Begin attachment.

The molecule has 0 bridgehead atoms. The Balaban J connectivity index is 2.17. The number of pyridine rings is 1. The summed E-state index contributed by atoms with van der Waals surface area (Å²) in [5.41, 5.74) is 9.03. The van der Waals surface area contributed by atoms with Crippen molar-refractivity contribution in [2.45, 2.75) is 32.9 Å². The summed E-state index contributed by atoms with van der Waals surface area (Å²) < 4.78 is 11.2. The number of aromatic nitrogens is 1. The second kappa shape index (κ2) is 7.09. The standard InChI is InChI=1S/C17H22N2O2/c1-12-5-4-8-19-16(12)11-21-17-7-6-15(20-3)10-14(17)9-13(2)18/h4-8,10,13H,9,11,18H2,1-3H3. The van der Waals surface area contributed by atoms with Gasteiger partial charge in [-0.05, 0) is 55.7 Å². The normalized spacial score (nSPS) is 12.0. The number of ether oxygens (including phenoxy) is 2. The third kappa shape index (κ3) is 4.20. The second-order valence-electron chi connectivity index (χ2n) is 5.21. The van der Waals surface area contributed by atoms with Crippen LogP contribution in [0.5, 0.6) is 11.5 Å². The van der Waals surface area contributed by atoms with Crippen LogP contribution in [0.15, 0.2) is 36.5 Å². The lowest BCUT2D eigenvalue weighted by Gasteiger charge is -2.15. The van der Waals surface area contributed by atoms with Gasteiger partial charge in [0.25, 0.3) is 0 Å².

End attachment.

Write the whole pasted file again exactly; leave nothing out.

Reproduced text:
The molecule has 0 bridgehead atoms. The Balaban J connectivity index is 2.17. The number of pyridine rings is 1. The summed E-state index contributed by atoms with van der Waals surface area (Å²) in [5.41, 5.74) is 9.03. The van der Waals surface area contributed by atoms with Crippen molar-refractivity contribution in [2.45, 2.75) is 32.9 Å². The summed E-state index contributed by atoms with van der Waals surface area (Å²) < 4.78 is 11.2. The number of aromatic nitrogens is 1. The second kappa shape index (κ2) is 7.09. The standard InChI is InChI=1S/C17H22N2O2/c1-12-5-4-8-19-16(12)11-21-17-7-6-15(20-3)10-14(17)9-13(2)18/h4-8,10,13H,9,11,18H2,1-3H3. The van der Waals surface area contributed by atoms with Gasteiger partial charge in [-0.05, 0) is 55.7 Å². The normalized spacial score (nSPS) is 12.0. The number of ether oxygens (including phenoxy) is 2. The third kappa shape index (κ3) is 4.20. The second-order valence-electron chi connectivity index (χ2n) is 5.21. The van der Waals surface area contributed by atoms with Crippen LogP contribution in [0.5, 0.6) is 11.5 Å². The van der Waals surface area contributed by atoms with Crippen LogP contribution in [0.15, 0.2) is 36.5 Å². The lowest BCUT2D eigenvalue weighted by Gasteiger charge is -2.15. The van der Waals surface area contributed by atoms with Gasteiger partial charge in [0.25, 0.3) is 0 Å².